I refer to my interests in the register. We all want proper scrutiny of stop and search, but we have also seen highly disturbing clips on social media of what appear to be inappropriate stops. Those who post them have surely waived their right to privacy. Given that, as police body-worn video makes it possible to see the context—particularly what went on before the stop and why it took place—will the Government make it possible for the police to publish the full videos in a timely fashion to counteract misleading impressions from truncated social media clips?

I totally concur with the noble Lord that, sometimes, what you see in a snapshot is not actually indicative of what happened in the round. Obviously, the police are operationally independent of government, but the safeguards, which include body-worn video and data, are very important in this area. We now collect more data on this than ever before, allowing local scrutiny groups, police and crime commissioners and others to hold the forces to account. However, I thank the noble Lord for that question because it is a very important point.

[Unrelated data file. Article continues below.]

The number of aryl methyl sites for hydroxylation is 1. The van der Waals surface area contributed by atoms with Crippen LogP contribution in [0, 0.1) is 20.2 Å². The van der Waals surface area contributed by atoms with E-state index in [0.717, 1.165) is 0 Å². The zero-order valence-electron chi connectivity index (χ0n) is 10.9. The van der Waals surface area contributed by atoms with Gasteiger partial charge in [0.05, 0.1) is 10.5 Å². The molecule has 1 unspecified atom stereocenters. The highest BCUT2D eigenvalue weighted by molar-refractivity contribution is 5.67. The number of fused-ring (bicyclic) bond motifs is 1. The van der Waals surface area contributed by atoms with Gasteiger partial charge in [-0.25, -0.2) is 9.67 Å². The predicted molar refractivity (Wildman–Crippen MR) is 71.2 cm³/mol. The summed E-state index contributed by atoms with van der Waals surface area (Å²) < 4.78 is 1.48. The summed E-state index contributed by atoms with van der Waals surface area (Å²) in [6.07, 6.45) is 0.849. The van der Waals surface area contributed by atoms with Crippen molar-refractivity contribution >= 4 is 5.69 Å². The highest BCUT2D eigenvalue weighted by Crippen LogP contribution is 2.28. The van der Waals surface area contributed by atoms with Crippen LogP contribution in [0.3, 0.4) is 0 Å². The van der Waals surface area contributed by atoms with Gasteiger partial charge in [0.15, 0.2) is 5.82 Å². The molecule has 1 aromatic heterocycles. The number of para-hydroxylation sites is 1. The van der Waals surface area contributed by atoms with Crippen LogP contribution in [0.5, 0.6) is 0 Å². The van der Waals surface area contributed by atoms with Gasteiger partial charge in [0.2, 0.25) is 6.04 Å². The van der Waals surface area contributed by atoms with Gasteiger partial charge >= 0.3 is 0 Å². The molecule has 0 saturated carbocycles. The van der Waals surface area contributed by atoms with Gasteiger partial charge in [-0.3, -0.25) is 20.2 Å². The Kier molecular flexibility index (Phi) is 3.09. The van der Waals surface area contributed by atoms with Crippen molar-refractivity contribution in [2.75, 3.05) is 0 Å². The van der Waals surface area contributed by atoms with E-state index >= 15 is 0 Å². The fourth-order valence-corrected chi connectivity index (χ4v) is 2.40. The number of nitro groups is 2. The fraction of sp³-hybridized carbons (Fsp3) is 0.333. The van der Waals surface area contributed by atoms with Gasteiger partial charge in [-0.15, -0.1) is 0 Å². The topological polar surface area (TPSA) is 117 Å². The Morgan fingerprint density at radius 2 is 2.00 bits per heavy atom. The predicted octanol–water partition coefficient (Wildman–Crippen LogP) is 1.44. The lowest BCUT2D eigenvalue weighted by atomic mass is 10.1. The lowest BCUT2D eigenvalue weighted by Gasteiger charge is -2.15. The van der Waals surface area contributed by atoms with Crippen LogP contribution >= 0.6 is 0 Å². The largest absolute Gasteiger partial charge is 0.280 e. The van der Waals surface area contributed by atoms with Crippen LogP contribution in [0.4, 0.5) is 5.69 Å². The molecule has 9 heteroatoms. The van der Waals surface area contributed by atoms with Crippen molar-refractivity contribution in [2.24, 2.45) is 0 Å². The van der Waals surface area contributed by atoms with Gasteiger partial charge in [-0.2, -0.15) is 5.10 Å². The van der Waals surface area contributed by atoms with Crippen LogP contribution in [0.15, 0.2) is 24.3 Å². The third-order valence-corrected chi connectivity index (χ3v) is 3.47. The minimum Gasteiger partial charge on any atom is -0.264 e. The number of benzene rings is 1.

My Lords, this was an exceptionally damaging report from Her Majesty’s Inspectorate of Constabulary. It talks about how the use of stop and search for drug possession is not an effective use of police time. As such, one option for the Home Office is perhaps, as it is the lead department on drugs policy, to update this and make it more relevant, bearing in mind this report. Is that something it will do?